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Sunday, May 05, 2013

Social Security Cost of Living Adjustments - This Safety Net for Beneficiaries Will Protect the Fund from Withering

Americans can't regress to a pre- Social Security era, but Republicans who agree with Newt Gingrich want this vital social safety net to "wither on the vine" - meaning, become extinct.

Perhaps the fastest track backwards, to that dark age before 1937, when many old and disabled people were totally dependent on charity, will happen, if the cost of living adjustments (COLAs) are eliminated or reduced for those receiving this earned poverty prevention benefit.  

In other words, if Americans don't protect the COLA, the benefit will be consumed by inflation and loose value. Therefore, we must protect Social Security and the COLA today, to protect it against regressive Republican "means testing" and other euphemistically labeled cuts.  

Protecting the COLA is essential if Americans are to save the benefit from future wrong minded cuts. 

An informative site about the Social Security Benefit is accessed at this website  (on this link) - the facts provided debunk many "urban legends" about the fund including the myth that Congress doesn't pay into it, which is untrue.  http://www.ssa.gov/history/hfaq.html 

Although the Great Depression was a catalyst for the creation of the Social Security program, the idea of social insurance predated the committee's work and the Depression. As early as the 1880s, Germany had a social safety net program whereby the benefit was supported with worker contributions.

Numerous academic papers have been written about the value of Social Security, but there's little doubt about what ignited its creation.  Regardless of how many people studied Social Security, or how many committees had ideas on the subject, or how many college professors wrote theses on the subject—and there were many of them—the roots of the US Social Security Act were in the Great Depression of 1929. Nothing else would have bumped the American people into a social security system except something so shocking, so terrifying, as that depression (Perkins 1962).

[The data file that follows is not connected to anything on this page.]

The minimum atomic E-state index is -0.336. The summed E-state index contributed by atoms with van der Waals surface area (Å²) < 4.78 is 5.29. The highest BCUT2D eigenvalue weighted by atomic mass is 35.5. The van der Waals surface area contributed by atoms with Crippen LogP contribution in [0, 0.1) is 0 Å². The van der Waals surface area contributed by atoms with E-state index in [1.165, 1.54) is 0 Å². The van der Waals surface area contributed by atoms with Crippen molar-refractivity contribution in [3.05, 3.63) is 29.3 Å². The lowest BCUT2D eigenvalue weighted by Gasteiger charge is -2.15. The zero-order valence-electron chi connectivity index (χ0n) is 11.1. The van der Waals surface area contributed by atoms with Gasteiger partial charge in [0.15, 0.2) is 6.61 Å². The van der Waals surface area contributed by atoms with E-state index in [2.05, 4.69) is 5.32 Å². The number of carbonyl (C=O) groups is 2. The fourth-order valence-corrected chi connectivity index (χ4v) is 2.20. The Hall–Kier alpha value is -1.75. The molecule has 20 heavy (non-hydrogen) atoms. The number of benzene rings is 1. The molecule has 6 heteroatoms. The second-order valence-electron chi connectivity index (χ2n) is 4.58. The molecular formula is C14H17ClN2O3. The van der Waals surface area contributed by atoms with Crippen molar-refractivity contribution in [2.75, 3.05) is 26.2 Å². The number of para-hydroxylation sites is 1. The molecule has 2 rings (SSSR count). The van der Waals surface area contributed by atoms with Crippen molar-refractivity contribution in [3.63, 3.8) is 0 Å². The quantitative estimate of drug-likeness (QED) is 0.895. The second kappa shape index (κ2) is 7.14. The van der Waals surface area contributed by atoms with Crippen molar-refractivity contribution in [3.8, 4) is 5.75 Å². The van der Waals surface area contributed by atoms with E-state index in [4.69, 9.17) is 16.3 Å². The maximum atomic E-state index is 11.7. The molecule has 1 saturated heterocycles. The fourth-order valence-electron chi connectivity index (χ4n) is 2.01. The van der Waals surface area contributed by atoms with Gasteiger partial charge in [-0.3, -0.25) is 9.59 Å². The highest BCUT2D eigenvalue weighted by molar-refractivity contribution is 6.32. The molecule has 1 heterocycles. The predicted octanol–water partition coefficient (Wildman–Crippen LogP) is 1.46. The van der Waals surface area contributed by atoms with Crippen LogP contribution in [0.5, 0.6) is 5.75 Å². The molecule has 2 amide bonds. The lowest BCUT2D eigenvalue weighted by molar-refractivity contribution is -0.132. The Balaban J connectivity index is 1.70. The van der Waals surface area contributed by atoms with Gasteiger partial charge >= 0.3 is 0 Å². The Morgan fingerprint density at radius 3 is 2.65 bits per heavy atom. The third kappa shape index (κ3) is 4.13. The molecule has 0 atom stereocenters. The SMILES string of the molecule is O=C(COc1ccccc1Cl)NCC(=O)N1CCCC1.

Social Security is an important number in most financial portfolios today because people pay into the fund for many years and live for quite a few more years while receiving the pension.  

But suppose the Social Security benefit today in 2013 were essentially the same amount as the average amount paid per month  in 1940?  Hello? Would YOU fight to save a benefit where your return on investment was a measly $23 (twenty three) dollars a month? Check this website to see how much a retiree received in 1940 and beyond.  http://www.infoplease.com/ipa/A0780010.html

Of course, $23 a month in 1940 was a gift to Depression era and World War II Americans.  But, not today. A $23 benefit in 2013 wouldn't pay one month's electric bill.

On the other hand, the average Social Security monthly benefit paid to a beneficiary in 2011 was $1,187.  Although it's hardly a livable monthly income, it's certainly an amount worth fighting to protect.  

Social Security beneficiaries hardly squirrel their money away.  A large percentage of their monies are immediately spent to support our nation's economy in too many ways to list here.  Licensed financial advisers include their clients' Social Security benefit in retirement portfolio summaries. Only a tiny percentage of Social Security beneficiaries are among those super rich, who are very well off, and, therefore, able to live without receiving this benefit.

It's a well placed cliche to remind politicians that "if it ain't broken don't fix it".  Social Security has worked better than it was ever intended to, because the money earned is reinvested by the beneficiaries who spend it to support our nation's economy.

Let's fight to protect the Social Security cost of living adjustments so that, when our grand children retire, they will receive a benefit amount worth protecting.  

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